The European Union’s negotiations to update international tax rules are taking a long time. And the pandemic was one of the main culprits. But France wants the EU to move ahead with the application of digital taxes to major US-based technology companies, such as Facebook, Google and Amazon.
This proposal was made on Wednesday by French Finance Minister Bruno Le Maire. And while this issue does not progress, France will start to apply its own tax to these companies as of December.
In 2019, France approved a 3% tax applied to companies like Facebook, Google and Amazon. However, there was an agreement between other countries of the European Union that, in January this year, pledged to launch a joint initiative. Thus, the application of the French tax was suspended.
However, France is impatient with the delay this process is taking and will start applying its rate as early as December.
EU must move ahead with digital taxes, says France
According to French Finance Minister Bruno Le Maire, on Wednesday, the European Union must move ahead with plans to apply digital taxes if global negotiations in the OECD to rewrite international tax rules fail.
G20 finance ministers agreed that negotiations should be extended until mid-2021 to update cross-border tax rules for the digital world, as negotiations were suspended due to the COVID-19 pandemic. In addition, there will also be face-to-face elections in the USA, which could change the course of this process.
According to Reuters, Le Maire says that Steven Mnuchin, US Treasury Secretary, opposed the OECD's proposals on digital taxation. These fees are intended to discourage US-based technology giants such as Google, Facebook and Amazon from legally transferring profits to lower-tax countries, such as Ireland.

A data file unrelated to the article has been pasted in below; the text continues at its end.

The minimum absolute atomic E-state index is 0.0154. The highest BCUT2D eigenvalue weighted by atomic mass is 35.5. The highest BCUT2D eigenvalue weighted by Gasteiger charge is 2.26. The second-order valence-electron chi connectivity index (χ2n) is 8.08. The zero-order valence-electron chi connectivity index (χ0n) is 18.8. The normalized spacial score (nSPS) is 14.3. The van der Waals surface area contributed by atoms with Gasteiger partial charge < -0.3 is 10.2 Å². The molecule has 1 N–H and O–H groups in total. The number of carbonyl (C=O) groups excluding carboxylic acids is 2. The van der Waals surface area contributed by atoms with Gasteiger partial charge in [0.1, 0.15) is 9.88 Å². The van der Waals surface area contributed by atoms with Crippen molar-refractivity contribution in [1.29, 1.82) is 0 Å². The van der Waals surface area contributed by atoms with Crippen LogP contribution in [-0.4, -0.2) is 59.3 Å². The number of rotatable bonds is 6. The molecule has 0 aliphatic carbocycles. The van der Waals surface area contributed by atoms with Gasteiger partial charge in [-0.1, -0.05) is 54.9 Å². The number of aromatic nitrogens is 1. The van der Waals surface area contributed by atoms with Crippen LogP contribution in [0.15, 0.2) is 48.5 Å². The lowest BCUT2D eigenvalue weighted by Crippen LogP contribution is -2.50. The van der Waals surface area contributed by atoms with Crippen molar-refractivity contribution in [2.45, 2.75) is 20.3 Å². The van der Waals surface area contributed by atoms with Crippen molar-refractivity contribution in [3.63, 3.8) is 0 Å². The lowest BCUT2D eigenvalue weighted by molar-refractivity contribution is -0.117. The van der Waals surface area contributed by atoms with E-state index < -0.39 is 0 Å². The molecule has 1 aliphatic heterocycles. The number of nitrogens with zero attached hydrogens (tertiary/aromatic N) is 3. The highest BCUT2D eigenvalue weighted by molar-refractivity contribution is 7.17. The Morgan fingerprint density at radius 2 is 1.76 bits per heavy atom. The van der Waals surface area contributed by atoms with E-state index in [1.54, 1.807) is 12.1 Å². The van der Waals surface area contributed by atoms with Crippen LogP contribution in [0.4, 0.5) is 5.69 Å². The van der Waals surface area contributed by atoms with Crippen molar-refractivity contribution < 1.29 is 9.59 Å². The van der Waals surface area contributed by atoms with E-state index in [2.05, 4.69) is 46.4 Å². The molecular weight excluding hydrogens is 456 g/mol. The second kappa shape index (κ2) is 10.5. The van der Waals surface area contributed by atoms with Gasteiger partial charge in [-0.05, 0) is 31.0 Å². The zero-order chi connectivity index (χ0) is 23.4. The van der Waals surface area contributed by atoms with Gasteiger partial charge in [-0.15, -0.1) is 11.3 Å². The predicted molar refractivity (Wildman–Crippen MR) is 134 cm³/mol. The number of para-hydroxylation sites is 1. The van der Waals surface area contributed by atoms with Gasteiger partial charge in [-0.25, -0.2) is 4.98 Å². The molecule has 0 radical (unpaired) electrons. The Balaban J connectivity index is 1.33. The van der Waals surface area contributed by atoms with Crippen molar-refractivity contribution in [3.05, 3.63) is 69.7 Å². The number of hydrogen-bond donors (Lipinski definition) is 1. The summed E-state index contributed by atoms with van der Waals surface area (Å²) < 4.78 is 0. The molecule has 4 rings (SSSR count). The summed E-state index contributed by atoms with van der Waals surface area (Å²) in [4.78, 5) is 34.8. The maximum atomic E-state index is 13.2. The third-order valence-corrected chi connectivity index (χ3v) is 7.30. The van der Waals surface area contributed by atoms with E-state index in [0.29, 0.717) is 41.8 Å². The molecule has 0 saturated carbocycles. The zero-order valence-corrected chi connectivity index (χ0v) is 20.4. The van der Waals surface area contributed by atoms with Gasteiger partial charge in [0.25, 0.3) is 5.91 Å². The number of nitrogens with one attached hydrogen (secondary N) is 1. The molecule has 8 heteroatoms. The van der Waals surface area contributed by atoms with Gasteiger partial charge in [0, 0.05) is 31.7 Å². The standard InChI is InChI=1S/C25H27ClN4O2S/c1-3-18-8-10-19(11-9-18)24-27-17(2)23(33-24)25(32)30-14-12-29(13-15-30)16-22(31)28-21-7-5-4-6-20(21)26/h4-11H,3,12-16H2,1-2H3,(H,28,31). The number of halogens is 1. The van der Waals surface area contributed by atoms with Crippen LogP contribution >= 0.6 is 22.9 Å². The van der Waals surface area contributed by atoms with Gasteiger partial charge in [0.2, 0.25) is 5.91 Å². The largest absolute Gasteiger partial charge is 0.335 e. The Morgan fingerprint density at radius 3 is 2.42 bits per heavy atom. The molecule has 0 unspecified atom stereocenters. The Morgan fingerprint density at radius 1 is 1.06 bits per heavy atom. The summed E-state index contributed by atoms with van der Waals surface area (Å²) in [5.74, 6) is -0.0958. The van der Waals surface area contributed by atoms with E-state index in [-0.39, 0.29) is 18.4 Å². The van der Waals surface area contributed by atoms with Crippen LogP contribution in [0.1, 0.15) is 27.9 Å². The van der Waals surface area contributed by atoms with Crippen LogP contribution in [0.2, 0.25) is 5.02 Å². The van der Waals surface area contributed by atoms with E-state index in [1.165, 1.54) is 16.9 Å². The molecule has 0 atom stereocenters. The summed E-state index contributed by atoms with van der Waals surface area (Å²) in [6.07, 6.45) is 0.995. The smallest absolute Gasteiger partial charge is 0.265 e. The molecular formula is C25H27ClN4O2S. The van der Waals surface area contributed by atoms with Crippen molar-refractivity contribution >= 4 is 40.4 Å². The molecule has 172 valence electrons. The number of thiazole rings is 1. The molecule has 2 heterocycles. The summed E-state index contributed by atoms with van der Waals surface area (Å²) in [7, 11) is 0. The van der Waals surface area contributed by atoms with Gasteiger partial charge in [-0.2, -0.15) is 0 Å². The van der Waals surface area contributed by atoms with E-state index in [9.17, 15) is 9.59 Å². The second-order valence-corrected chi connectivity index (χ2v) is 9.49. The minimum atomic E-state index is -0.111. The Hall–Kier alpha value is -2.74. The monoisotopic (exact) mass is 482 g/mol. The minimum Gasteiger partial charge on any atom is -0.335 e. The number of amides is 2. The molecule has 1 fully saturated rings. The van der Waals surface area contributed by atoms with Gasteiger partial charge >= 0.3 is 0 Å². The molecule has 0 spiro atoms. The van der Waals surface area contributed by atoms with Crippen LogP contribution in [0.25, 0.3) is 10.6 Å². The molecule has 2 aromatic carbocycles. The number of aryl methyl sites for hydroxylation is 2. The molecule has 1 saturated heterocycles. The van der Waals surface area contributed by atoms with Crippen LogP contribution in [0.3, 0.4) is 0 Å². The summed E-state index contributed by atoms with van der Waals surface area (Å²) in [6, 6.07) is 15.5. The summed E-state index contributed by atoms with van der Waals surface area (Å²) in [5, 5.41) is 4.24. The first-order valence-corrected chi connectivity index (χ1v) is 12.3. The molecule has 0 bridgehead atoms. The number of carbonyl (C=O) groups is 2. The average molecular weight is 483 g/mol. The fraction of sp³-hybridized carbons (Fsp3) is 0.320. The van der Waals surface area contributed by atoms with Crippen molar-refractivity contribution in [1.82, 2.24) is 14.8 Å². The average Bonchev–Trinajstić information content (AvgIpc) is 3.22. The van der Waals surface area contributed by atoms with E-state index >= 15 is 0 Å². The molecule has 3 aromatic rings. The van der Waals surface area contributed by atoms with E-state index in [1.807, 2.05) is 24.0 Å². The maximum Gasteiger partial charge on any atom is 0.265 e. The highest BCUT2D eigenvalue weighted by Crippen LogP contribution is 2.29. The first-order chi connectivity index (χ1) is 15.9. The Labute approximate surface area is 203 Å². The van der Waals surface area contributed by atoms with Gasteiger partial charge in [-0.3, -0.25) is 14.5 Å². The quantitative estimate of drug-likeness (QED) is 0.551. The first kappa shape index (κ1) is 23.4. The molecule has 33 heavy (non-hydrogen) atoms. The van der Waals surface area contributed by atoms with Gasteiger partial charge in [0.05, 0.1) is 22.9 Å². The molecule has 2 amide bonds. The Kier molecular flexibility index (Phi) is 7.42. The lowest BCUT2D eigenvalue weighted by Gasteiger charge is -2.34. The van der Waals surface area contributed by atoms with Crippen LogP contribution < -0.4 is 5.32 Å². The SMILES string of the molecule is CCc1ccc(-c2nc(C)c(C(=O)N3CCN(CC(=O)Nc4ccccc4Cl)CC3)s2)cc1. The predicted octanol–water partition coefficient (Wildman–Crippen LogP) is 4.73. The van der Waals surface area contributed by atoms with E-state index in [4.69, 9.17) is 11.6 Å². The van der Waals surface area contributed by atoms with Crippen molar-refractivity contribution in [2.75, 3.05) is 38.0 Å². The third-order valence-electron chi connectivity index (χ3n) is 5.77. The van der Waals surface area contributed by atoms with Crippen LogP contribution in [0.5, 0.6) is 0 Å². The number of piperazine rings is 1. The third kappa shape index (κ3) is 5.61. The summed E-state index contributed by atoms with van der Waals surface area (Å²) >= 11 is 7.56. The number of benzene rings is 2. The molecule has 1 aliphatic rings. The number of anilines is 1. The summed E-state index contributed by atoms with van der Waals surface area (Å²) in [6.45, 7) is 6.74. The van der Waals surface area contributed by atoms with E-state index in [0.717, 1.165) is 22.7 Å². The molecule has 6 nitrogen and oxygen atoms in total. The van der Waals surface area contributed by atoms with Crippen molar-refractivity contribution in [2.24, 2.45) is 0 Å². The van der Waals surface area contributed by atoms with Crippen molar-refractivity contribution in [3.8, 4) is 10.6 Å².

In addition, the French minister says that the possible changes in the elections will not necessarily change the opinion of the United States on this issue. However, he recognizes that a new administration may be less aggressive in commercial retaliation.
Either an extension is accepted for months, perhaps years, or fair taxes on digital activities are considered urgent, and in this case, Europe sets the example.
We believe that it is essential for Europe to set an example and adopt digital taxation as soon as possible.
say The Mayor.
France will apply its digital tax from December
For now, there is no global rule on international taxes. But more and more countries are following France's example with plans for their own tax on digital services.
Emmanuel Macron's country suspended the collection of its taxes until the end of the year. However, since negotiations will be postponed until 2021, Bruno Le Maire adds that the French tax on digital services will be levied, as planned, from December.